Invigorating Jewish life: Is the “Statement on Jewish Vitality” the right approach?

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The ark of Beth Shalom Rodfe Zedek

Source: Congregation Beth Shalom Rodfe Zedek

The ark, which houses the Torah, of Beth Shalom Rodfe Zedek in Chester, Connecticut. Designed by Sol LeWitt.

American Jewry is in a state of crisis. There are fewer and fewer Jews who are part of the so-called “Jewish Middle”—Jews who aren’t orthodox but who are still engaged with Jewish life.

That’s the premise of the Statement on Jewish Vitality. Signed by national leaders of the Jewish community, is blunt:

American Jewry now stands at a crossroads. Our choices are stark: we either accept as inevitable the declining numbers of engaged Jews, or we work to expand the community and improve the quality of Jewish life going forward.

The ark of Beth Shalom Rodfe Zedek

The ark, which houses the Torah, of Beth Shalom Rodfe Zedek in Chester, Connecticut. Designed by Sol LeWitt.

The problem is demographic: Jews are failing to be fruitful and multiply. Citing the 2013 Pew study on American Jews, the Statement laments how Jews wait to marry, often intermarry, and raise fewer children. And to make matters worse, the children of Jewish women (just 1.7 on average) includes many who will not be raised Jewish or who will later become disaffiliated with Judaism.

Put another wayWhy can’t you marry a good Jewish boy/girl and raise the kids to be Jewish?

The Statement calls for prioritizing programs that promote in-marriage and help keep children in the faith as they grow up: day schools, Jewish camps, Israel trips, and youth groups. For adults, there should be a push to have inter-marriages become in-marriages through conversion.


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I’m not Jewish; so I don’t have a stake in this debate. What I am is a social scientist who studies religion. And from that perspective, the Statement is addressing the most successful strategy of any religious group: procreation. Faiths that have large families who raise children within a religious community will prosper (e.g., Mormons, pre-Vatican II Catholics, Duggars, and Hasidic Jews). Those that don’t, won’t.

In the parlance of sociology, to maintain marketshare in the religious market, you must replace those who leave and retain as many as possible.

There are two ways to replace members: children and conversion. The Statement focuses on children, and only briefly mentions conversion. This is understandable; Judaism is historically a faith that avoids (if not discourages) proselytizing.

Rabbi Gordy Fuller is one who thinks that this is a missed opportunity.

“If we have such a wonderful heritage and such a rich, moral tradition, why not seek others to share it with? I’m purposely avoiding the “P” word, but I’m confident that we Jews could find a moral, ethical, and dignified way to bring our message to the Gentile world,” wrote Fuller.


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For retaining members, the Statement focuses on raising Jewish children who strongly identify and value Jewish life. There is little on how Jewish institutions should change (other than to do more education).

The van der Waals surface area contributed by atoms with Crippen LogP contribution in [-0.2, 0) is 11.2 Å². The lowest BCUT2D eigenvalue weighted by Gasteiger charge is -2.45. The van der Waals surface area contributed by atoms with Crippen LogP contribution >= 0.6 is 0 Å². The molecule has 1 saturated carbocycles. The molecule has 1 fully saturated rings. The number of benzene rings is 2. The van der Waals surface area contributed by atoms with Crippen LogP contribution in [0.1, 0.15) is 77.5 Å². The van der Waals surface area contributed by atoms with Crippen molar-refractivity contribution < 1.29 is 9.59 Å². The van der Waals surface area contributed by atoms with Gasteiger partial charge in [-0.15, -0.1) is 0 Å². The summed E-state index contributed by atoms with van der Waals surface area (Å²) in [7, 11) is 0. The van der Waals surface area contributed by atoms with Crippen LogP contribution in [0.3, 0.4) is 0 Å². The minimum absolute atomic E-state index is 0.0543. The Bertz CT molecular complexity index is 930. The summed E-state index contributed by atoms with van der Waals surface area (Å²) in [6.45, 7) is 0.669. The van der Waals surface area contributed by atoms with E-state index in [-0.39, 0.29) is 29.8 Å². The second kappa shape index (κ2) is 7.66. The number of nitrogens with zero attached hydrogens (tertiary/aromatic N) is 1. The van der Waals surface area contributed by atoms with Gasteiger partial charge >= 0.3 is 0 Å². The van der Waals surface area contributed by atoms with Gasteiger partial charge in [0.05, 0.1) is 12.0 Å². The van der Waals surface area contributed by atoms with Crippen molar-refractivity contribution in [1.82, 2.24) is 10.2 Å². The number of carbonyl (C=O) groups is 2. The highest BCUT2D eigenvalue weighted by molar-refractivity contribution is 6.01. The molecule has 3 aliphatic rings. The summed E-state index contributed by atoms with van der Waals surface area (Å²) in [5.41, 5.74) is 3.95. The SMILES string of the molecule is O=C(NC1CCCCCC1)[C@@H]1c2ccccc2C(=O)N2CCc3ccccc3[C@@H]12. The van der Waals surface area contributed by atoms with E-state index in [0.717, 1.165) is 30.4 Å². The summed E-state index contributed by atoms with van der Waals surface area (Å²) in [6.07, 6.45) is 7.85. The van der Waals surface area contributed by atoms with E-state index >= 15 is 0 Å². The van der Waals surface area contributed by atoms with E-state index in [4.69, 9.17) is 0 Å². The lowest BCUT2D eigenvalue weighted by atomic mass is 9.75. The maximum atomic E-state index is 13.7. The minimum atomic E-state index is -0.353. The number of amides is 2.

Critics of the Statement find it lacking in its recognition for how Jewish life is changing and why traditional institutions should change, too.

Rabbi Rami Shapiro and Rabbi Robert B. Barr criticize the report for ignoring why adults raised Jewish leave.

“We need an adult Judaism our teens can grow into rather than an adolescent Judaism that they will grow out of,” wrote Shapiro and Barr. “Such a Judaism needs to be intellectually sound, grounded in modern thought and based upon reason and evidence.”


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Lippman Kanfer Foundation for Living Torah funds many of the organizations who signed the Statement, but it did not endorse it because it wants Judaism to do more than maintain its current institutions. The foundation advocates for the “innovation sector in Jewish communal life” that includes traditional institutions (e.g., camps and day schools) while also seeking out other ways that Jewish life can be experienced.

The Lippman Kanfer Foundation also echoes concerns by others who see the Statement as being condescending. In the foundation’s terms, it is an example of “social engineering”:

“[The Statement] It treats the people it hopes to impact as targets, individuals whose behavior needs to change, as the recipients of programmatic interventions that will induce them to do the things “we” would like them to do – marry other Jews (or convert their partners, if they’re not Jewish), have more children, affiliate with Jewish institutions. This kind of thinking, however well intended, is antiquated, insulting, and even potentially counter-productive…Change in Jewish life is not going to come from the top down. Unless we policy makers and funders learn to listen to and respect what amcha is saying and seeking, our social engineering efforts are doomed to failure. And, it is no good to say that we can do this tactically while maintaining a mindset that says that we know best what is good for them. It won’t (and shouldn’t) work.”

Regardless of whether one sees the Statement as a strategy to help save American Jewry, as an antiquated attempt at social engineering, or as something in-between, it is safe to say that it has reinvigorated the debate over where American Jewish life is and where it should be going next.

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